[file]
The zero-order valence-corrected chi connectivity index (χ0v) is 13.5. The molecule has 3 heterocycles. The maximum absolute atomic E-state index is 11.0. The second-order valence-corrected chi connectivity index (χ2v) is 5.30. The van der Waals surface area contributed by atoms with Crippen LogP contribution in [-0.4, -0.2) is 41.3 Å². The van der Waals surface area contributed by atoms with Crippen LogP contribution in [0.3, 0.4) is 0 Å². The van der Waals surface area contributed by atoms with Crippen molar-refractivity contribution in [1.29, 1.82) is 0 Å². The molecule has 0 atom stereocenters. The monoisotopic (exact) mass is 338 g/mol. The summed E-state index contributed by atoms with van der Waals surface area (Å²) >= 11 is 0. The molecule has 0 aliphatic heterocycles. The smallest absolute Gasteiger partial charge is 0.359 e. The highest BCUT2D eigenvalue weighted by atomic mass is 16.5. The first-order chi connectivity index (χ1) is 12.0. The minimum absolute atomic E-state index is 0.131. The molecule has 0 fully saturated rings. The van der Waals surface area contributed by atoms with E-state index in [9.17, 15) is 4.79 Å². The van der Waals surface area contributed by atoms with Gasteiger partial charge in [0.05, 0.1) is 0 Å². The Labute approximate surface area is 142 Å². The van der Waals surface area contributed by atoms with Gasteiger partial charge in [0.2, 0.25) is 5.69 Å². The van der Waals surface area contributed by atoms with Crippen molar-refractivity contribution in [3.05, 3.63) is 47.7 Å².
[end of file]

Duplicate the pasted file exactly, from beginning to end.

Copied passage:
The zero-order valence-corrected chi connectivity index (χ0v) is 13.5. The molecule has 3 heterocycles. The maximum absolute atomic E-state index is 11.0. The second-order valence-corrected chi connectivity index (χ2v) is 5.30. The van der Waals surface area contributed by atoms with Crippen LogP contribution in [-0.4, -0.2) is 41.3 Å². The van der Waals surface area contributed by atoms with Crippen LogP contribution in [0.3, 0.4) is 0 Å². The van der Waals surface area contributed by atoms with Crippen molar-refractivity contribution in [1.29, 1.82) is 0 Å². The molecule has 0 atom stereocenters. The monoisotopic (exact) mass is 338 g/mol. The summed E-state index contributed by atoms with van der Waals surface area (Å²) >= 11 is 0. The molecule has 0 aliphatic heterocycles. The smallest absolute Gasteiger partial charge is 0.359 e. The highest BCUT2D eigenvalue weighted by atomic mass is 16.5. The first-order chi connectivity index (χ1) is 12.0. The minimum absolute atomic E-state index is 0.131. The molecule has 0 fully saturated rings. The van der Waals surface area contributed by atoms with E-state index in [9.17, 15) is 4.79 Å². The van der Waals surface area contributed by atoms with Gasteiger partial charge in [0.05, 0.1) is 0 Å². The Labute approximate surface area is 142 Å². The van der Waals surface area contributed by atoms with Gasteiger partial charge in [0.2, 0.25) is 5.69 Å². The van der Waals surface area contributed by atoms with Crippen molar-refractivity contribution in [3.05, 3.63) is 47.7 Å².